The 62 degree (Fahrenheit) egg has become popular with some chefs – the egg being cooked more slowly at a lower temperature creates a different texture in the egg. And it reminds me of the delicious dishes that Kai Loebach created for the celebration of 10/10/10 at the Eames House – where he created food that infused the senses at the micro and macro levels all in the spirit of Powers of Ten.
A little further north in Northern California, Chef Bruno Chemel has also been tantalizing the senses at many powers of ten at Baume with his explorations of molecular gastronomy.
“In front of one cook, clouds of vapor pour out of fragile-looking Styrofoam boxes that hold liquid nitrogen, a clear fluid that’s about 200 degrees and freezes virtually anything on contact. In this case, it’s curry that resembles yellow gravel when it emerges from the deep freeze.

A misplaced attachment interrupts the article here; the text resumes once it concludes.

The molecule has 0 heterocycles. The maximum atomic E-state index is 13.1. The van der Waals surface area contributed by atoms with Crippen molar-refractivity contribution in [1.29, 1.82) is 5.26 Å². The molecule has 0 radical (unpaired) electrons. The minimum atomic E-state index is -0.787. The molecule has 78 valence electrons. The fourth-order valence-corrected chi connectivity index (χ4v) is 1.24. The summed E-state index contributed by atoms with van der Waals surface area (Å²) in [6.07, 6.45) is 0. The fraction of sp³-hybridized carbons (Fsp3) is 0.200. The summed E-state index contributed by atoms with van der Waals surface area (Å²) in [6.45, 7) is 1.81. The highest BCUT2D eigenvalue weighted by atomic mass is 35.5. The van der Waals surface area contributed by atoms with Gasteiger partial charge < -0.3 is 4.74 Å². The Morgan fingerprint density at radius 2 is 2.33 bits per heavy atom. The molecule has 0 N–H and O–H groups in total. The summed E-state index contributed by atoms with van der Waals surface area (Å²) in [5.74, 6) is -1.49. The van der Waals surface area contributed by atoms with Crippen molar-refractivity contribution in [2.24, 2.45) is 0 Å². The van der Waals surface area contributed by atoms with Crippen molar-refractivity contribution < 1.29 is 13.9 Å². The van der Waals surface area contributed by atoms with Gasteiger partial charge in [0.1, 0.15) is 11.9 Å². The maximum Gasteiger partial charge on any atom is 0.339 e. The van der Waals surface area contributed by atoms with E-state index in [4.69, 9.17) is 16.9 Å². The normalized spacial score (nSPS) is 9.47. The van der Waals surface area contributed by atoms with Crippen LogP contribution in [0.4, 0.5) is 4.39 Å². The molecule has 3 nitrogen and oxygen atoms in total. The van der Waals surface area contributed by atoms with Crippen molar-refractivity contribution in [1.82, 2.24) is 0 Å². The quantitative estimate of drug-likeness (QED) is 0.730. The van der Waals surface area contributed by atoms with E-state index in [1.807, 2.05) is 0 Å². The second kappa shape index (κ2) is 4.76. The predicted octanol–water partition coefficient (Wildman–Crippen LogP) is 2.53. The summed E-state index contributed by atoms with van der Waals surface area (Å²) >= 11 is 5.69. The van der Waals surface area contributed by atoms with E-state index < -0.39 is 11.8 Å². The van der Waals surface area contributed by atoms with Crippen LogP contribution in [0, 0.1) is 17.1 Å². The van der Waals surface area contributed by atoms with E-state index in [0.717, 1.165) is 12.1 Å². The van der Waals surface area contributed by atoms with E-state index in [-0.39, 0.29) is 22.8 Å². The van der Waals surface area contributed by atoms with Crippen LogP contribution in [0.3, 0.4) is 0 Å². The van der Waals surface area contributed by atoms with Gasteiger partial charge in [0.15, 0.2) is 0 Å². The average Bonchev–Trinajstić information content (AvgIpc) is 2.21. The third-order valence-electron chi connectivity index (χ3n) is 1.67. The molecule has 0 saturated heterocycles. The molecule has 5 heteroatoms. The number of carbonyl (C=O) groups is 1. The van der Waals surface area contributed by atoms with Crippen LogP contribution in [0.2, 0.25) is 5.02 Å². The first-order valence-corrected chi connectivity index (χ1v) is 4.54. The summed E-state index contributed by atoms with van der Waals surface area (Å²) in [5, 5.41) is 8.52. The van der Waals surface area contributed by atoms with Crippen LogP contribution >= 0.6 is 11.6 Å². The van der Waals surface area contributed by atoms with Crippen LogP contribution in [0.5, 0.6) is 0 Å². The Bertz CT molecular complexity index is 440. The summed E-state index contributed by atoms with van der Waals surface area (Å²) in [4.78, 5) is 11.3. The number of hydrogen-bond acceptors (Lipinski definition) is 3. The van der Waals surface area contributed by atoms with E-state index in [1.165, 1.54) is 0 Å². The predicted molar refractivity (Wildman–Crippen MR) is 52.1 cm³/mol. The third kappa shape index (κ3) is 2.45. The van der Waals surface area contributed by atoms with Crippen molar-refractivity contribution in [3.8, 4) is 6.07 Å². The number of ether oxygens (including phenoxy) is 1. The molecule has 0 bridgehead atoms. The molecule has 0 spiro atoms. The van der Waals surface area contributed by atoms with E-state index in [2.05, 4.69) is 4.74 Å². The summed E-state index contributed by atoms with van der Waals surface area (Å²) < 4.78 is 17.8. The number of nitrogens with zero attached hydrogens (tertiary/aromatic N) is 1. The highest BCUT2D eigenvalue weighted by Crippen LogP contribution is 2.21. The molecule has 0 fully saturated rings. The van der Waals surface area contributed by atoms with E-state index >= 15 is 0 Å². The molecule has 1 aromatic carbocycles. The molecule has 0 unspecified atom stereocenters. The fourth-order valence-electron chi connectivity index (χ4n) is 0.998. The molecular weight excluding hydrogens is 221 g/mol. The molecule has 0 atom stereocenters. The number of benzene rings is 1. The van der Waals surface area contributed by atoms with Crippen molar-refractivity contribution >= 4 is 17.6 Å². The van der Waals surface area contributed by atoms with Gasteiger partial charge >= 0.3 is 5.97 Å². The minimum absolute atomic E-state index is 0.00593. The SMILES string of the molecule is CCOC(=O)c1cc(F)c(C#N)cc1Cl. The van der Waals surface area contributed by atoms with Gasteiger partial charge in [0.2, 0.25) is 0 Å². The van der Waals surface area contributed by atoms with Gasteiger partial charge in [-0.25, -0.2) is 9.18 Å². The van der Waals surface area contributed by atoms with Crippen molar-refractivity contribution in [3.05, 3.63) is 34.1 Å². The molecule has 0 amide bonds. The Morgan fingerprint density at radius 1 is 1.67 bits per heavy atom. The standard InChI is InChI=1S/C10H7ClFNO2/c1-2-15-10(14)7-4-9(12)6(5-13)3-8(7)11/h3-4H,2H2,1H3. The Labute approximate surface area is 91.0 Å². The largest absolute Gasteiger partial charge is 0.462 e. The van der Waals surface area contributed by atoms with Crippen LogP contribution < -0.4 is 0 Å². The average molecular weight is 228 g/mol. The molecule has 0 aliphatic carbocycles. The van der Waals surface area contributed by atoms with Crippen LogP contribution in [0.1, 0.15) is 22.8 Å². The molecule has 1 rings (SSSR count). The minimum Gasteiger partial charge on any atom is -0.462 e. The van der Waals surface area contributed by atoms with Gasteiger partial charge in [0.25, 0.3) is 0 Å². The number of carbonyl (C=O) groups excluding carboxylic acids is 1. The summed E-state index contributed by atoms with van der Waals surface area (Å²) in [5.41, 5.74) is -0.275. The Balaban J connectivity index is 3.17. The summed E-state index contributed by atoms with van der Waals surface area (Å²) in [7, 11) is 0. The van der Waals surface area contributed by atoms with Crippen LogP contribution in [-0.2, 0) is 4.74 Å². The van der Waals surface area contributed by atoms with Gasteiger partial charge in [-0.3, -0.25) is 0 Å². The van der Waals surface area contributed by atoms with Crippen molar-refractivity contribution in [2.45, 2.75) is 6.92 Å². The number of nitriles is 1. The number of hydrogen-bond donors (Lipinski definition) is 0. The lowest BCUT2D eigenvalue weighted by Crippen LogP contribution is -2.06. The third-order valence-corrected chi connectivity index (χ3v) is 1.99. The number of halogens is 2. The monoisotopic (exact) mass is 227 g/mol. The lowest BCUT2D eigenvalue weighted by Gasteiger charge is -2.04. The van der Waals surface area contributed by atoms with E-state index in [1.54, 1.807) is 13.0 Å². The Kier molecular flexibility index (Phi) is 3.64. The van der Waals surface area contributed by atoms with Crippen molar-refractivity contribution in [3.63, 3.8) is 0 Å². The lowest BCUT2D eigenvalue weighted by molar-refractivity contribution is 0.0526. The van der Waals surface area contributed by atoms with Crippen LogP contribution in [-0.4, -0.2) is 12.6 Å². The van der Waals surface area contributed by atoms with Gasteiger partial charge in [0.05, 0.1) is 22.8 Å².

“Nearby, chef de cuisine/pastry chef Ryan Shelton squirts a clear goo of kaffir lime–flavored sodium alginate into a bath of calcium chloride. Shelton deftly manipulates the bubbling substance to create translucent, edible spheres that go into the restaurant’s aptly named ‘salad exotique.’ Meanwhile, Chemel, 41, assembles one of the young restaurant’s signature dishes with an egg that has been cooked at precisely 62 degrees for nearly an hour. The slow-cooked egg sits atop sautéed maitake and morel mushrooms surrounded by a ring of puréed English peas and a tangy, rich vermouth ‘espuma’ or foam.”
Molecular gastronomy always makes a spectacular powers of ten presentation!